Blog articles covering interview practice.

Interview presentation

For my next job interview I have to make a five-minute presentation. Will it be OK to use notes?

Yes, it will be OK to use notes (unless you have specifically been told you must present without them) but they must be discrete (not a thick pad of A4) and you should be so well-prepared  that you should only need to refer to them occasionally.  The best way to prepare is to practise your presentation over and over again until you know it really well and you have the timing right.  If you are using Powerpoint, then the slides can act as prompts but don’t rely on this.  Always be prepared to present without any aids just in case the equipment fails or isn’t available after all. The best notes are probably still those little index cards as they will fit into your pocket or bag and can be held in your hand.  I suggest you punch a hole in the corner and fix them together with a Treasury tag – sounds really old-fashioned – but it works. If you drop them they won’t go out of order and you can also flip them over as you go.  I can help you structure and practise your presentation – using video if required – and we can make sure ‘the words, the music and the dance’ (content, tone and body language) are all at their most effective!

I don’t think I want to see myself on video when I come for a practice interview

Question: I don’t think I want to see myself on video when I come for a practice interview – it’s going to make me feel worse – why do you suggest it?

Answer: Using the video is entirely optional – some people go for it and some just won’t entertain it!  It is up to you.  I suggest it for some circumstances because I think it will help.  Don’t forget, we are not just looking for faults and areas for development – we also look for the things you do well and this can really boost your confidence.  I often like to show people clips to convince them of how well they are doing – because sometimes they don’t believe me when I tell them – they want proof!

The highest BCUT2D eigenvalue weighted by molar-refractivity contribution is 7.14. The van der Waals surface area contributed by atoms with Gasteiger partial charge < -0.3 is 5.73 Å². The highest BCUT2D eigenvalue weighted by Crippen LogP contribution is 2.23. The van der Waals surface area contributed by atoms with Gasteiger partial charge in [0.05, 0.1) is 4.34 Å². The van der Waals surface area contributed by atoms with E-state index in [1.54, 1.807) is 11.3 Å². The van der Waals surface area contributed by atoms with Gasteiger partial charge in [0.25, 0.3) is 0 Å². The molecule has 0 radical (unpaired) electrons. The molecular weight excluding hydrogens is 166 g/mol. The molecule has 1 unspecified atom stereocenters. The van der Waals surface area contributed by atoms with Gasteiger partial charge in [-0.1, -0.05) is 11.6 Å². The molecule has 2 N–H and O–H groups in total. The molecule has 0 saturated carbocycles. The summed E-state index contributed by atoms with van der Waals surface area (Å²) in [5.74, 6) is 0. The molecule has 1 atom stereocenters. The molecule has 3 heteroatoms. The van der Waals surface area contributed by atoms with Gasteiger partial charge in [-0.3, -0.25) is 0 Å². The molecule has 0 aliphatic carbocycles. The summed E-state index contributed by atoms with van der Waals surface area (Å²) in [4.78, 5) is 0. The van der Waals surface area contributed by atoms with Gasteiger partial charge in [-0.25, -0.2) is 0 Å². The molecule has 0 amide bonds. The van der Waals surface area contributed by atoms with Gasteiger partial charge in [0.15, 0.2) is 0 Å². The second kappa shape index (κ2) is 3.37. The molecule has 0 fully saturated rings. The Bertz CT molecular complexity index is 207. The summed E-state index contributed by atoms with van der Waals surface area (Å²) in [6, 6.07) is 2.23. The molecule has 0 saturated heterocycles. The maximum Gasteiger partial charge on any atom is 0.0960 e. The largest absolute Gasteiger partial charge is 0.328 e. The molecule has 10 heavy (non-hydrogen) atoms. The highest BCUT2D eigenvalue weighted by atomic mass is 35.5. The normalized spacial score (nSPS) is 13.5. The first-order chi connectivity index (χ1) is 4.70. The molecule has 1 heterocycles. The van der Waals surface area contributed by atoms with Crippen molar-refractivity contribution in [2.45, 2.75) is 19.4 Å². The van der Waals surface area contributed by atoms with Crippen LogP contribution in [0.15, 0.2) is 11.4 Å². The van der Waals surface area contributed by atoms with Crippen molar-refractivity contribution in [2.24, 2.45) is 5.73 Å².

You offer practice interviews. How do you help me with technical questions and what are practice interviews like, generally?

Well, I obviously can’t be an expert in all subjects for university and college courses and all jobs – so I research the technical area and develop my own bank of questions.  This enables me to ask you technical questions and gives you practice thinking about how you would answer them, succinctly and with examples.  I can’t test the content of your answers (in other words whether you are technically right or wrong or have given a valid opinion), but I can feedback to you how you answer questions and the impression you are making.  You will also know yourself, from our dry-runs, whether you are as well-prepared as you should be and it will highlight areas to brush up on. I always encourage applicants to set up a separate practice with someone who is a subject specialist. More than anything, though, practice interviews are vital for developing confidence and managing nerves.  However ‘relaxed’ the interviewer tries to make it for you, you are still under the spotlight and are the centre of attention – and this can be uncomfortable. The idea is not to produce model answers but to help you become better at managing your situation, thinking on your feet and giving of your very best when you attend the real interview. The practice interviews I do are a great way to learn and also, believe it or not, good fun!    Why don’t you give one a try?